Another thing that distinguishes a video from a still picture and/or textual content is the use of sound. It is alright if the person who is watching the video has good hearing and is in a situation where it is possible to use the sound. However, not all of us can hear that well and it might be impolite to turn the sound on in some environment, communal transport for example. Most YT creators neglect this and produce videos that heavily rely on audio content such as music. It is also very unusual to have decent subtitles in videos. With dcecent subtitles I don't mean the ones automatically generated by YT but ones that have been hand written, optimized and translated by a real person.

            Based on this discussion, I will embed a lot more content whenever I make a post in this forum. That's a promise I might regret


            • #7
              I like Esko's (I believe this is his name) videos. He does an amazing job, especially considering he was not a professional machinist. I prefer videos as there is much more detail in them. Photos are nice, but videos show the setup, details of operation which would be laborious to show in numerous photos. Besides, who wants to eat popcorn while looking at photos. My hat is off to him for sharing his projects with his audience. I am sure it takes him many hours to produce them, for our edification and enjoyment.


              • #8
                There is more than one person here and I, for one, do not see any harm in posting that video. It is totally machining in it's content.It does show how you tackled some problems - successfully I hope. And it did not go against some things I really hate about some YouTube videos; like totally vague title, no introduction, no audio description, and no clue as to what is being done or why until the very end. I do not like videos that have any of those characteristics and yours does not have any.

                I tried to watch it, but had to skip ahead many times. Just too much time on each action that went into that job. Some videos will be sped up to a faster speed so that those long sequences are shorter. Or you could just show the beginning and then cut to the end. That video should be around 5 to 10 minutes and it could be that short without sacrificing any of the real content.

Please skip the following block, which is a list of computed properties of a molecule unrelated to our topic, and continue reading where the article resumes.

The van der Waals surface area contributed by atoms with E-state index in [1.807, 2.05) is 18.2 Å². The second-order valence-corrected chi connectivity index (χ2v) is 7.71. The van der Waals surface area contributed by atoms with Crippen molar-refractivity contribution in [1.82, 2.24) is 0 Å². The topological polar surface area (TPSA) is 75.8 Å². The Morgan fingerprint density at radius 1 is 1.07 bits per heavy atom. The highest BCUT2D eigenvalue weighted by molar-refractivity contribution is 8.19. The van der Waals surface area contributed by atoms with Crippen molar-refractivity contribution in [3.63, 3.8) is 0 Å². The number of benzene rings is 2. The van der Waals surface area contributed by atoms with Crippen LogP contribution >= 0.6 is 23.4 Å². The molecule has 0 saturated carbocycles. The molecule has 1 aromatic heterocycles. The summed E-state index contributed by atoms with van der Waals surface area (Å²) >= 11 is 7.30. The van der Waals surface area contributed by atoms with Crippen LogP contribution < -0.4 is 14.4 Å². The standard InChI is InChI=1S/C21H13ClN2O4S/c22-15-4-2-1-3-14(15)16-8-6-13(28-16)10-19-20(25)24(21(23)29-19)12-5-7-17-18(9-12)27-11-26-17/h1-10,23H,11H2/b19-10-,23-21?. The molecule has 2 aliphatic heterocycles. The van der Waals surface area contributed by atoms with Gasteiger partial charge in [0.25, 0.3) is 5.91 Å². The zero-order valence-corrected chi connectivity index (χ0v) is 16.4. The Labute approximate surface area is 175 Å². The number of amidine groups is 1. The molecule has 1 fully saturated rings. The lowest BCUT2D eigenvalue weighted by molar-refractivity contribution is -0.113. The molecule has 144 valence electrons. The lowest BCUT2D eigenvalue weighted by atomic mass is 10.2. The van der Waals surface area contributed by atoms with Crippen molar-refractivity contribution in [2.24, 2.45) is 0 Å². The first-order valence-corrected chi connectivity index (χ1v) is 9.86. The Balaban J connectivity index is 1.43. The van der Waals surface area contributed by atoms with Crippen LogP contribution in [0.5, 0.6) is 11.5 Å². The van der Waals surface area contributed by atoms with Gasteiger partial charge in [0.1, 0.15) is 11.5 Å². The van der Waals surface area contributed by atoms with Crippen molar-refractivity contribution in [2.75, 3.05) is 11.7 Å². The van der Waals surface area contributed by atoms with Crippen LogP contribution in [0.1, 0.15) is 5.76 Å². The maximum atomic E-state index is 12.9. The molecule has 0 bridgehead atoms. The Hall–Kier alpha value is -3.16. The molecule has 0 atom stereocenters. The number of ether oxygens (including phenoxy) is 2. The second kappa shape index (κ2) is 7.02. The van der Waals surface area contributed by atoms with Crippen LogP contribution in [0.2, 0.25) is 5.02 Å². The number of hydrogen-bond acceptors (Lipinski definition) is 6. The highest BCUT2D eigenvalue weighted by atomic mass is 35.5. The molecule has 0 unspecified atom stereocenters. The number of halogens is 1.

At around the half way point, I just stopped watching it altogether. I may be far from an expert machinist, but it was just too drawn out. But that's me and others may appreciate all of it.

                I do not condemn it. It is probably useful to those who are less experienced at machining than I. I am trying to get started with some videos of my own and I will probably announce them here when I begin. Others have done so in the past without being called down for it and I say such announcements are welcomed. And I hope you stay around here in the future. Don't let one or two sour apples turn you away from what is a great BB.
                Paul A.
                Golden Triangle, SE Texas

                And if you look REAL close at an analog signal,
                You will find that it has discrete steps.


                • #9
                  I already appologised for calling him out. I thought he was one of the guys that post YT channel links and nothing else. I was mistaken and said so.


                  • #10
                    Originally posted by Captain K View Post
                    I already appologised for calling him out. I thought he was one of the guys that post YT channel links and nothing else. I was mistaken and said so.
                    Apologies accepterd .... yet not probably needed

                    As long as there has been bulletin boards there has been misinterpretations of messages and their senders. This is just me thinking but this is probably because most of the message is missing. There is nothing to smell, touch, see or hear. Those must be generated at the receiver end. In Finland we have a saying: "The responsibility is delegated to the listener". I am pretty sure that almost every culture has their own version of this. The phenomenon is global.